Revenue Law 2011 Taxation Law Australia Essay Example

  • Category:
    Law
  • Document type:
    Assignment
  • Level:
    Undergraduate
  • Page:
    5
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    3130

Revenue Law – 6417 – Winter Term, 2011

Question 1

Harry’s wife Christine worked 2 days a week and received $30,780 during the year ended 30 June 2011. The cost of travel from home to work was $1,120 and it cost her $185 in dry cleaning her non-uniform clothes. She also received a net capital gain of $500 from the sale of an antique chair. She donated $250 to the Red Cross.

What is Christine’s taxable income?

Expenses incurred exclusively on the employment (fare, dry cleaning) and donations are deductable. Capital gain is taxable.

Question 2

If shares in BHP Ltd are bought on 16 June 2000 and sold on 30 February 2011, a company is able to calculate its capital gain and assessable income based on:

  1. Not indexing the cost base and not applying a discount factor

  2. Indexing the cost base and not applying a discount factor

  3. Not indexing the cost base and applying a one-third discount factor

  4. Not indexing the cost base and applying a one-half discount factor

Question 3

Your client purchased an investment property for $450,000 in May 2009. They borrowed the sum of $450,000 by way of a mortgage and when they sold it they still had to repay the sum of $470,000. They sold the property for $500,000 two years later in May 2011. They have a capital loss from the sale of a caravan of $10,000 from the 2006-2007 financial year. What amount should be included in their assessable income as the net capital gain?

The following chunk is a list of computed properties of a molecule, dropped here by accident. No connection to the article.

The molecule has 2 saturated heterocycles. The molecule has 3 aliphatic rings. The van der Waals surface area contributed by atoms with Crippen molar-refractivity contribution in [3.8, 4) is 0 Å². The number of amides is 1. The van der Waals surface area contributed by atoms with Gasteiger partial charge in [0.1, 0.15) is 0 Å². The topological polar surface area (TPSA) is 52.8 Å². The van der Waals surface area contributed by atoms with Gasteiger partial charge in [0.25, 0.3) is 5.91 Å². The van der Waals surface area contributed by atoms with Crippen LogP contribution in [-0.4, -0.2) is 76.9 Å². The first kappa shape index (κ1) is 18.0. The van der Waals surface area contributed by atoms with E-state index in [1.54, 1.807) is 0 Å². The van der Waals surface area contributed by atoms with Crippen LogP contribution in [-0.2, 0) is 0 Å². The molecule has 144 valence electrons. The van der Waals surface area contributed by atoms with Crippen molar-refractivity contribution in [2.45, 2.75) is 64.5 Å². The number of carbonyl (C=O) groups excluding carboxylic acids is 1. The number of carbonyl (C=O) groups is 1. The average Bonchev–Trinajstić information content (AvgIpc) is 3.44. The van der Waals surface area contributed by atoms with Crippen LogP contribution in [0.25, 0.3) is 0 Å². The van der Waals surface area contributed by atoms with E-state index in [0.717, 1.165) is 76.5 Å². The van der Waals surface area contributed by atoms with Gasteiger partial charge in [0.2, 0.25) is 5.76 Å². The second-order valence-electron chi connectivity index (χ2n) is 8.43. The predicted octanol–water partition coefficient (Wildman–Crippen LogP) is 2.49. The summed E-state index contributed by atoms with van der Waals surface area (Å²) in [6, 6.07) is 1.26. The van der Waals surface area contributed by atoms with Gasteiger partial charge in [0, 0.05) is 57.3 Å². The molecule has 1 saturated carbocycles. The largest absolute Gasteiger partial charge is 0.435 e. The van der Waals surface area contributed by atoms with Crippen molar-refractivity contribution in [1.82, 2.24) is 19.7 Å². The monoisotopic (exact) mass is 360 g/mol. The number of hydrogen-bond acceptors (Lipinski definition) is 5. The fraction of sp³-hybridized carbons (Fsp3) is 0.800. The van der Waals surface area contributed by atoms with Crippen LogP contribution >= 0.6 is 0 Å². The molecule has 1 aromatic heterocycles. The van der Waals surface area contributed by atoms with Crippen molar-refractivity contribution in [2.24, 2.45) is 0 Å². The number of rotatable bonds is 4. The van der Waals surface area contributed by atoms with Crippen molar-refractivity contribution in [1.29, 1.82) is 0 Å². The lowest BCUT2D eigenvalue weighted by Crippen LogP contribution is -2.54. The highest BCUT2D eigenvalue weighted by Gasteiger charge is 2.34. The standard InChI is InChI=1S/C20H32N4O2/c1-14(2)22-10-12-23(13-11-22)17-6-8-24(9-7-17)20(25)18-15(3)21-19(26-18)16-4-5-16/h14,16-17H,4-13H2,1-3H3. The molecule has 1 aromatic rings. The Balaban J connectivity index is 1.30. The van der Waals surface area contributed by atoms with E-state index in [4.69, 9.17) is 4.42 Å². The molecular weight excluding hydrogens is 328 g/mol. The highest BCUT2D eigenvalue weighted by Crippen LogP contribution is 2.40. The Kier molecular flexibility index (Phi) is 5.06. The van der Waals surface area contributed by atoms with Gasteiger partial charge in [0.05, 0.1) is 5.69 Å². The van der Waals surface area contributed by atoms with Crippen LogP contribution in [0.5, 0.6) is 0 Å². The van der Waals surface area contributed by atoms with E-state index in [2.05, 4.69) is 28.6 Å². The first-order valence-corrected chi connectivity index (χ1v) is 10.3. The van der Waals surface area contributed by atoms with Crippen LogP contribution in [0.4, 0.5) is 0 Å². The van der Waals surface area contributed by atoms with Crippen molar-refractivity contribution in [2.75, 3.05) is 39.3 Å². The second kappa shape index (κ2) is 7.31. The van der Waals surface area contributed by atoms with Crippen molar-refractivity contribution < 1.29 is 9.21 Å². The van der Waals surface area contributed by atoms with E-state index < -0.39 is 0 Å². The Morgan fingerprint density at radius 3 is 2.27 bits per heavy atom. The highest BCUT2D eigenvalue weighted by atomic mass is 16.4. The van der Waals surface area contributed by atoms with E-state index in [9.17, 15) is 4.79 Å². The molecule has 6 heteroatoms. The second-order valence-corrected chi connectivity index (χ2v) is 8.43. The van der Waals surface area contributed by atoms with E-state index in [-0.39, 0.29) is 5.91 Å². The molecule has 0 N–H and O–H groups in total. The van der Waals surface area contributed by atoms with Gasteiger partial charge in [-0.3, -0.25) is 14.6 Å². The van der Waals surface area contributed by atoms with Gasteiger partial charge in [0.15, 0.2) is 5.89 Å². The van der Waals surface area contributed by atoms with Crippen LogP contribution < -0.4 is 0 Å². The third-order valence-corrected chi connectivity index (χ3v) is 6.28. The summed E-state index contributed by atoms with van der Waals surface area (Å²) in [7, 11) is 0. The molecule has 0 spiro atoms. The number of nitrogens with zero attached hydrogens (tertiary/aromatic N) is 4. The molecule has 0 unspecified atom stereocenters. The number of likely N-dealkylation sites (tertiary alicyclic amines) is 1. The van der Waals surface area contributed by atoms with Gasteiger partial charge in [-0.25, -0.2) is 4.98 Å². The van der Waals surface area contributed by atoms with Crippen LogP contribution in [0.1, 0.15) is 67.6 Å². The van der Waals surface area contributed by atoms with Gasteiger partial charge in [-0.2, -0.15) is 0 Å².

Capital gain can be use to write-off capital loss from other assets

Question 4

If you borrow money from a bank to help purchase an investment property and you are not able to find a tenant to rent the property for 3 years, can you still claim the interest expense as a deduction against your assessable income?

  1. case. JonesYes, because tax law does not require you to match expenses with gaining income in the same period as per the

  2. No, you must match the derivation of assessable income with claiming expenses in the same period.

  3. No, interest is not deductible as an expense in this situation.

  4. No, the interest expense forms part of the third element of the cost base for CGT purposes.

Interest on loan is always allowable irrespective of rent income that may be accruable from the property.

Question 5

established the following principle in determining whether gambling is a business and not a hobby:Evans v FC of T, Income from gambling activities will not be assessable income unless the ATO can show that it is a business and not merely a hobby. The case of

  1. You must keep a record of all winnings but not your losses.

  2. You must use a computerised system to base you gambling activity on.

  3. You must have a betting system, keep all records, be in a business associated with horses and not rely on luck.

  4. You must own at least 5 horses or be a professional horse trainer and that is all that is required.

The principle is interested in the business objective in the gambling and the records of every transaction. If a gambling meets the two criteria then it is subject to tax.

Question 6

Your client operates a very successful small retail business selling shirts. The main shirt manufacturer that supplies the shirts to your client is so happy with the volume of shirts being sold by your client that they have provided your client with an all-expense paid trip around the world for both your client and their spouse. The trip includes airfares and hotel accommodation. The value of the trip is $20,000. Your client now wants to know if there are any taxation implications with taking the trip?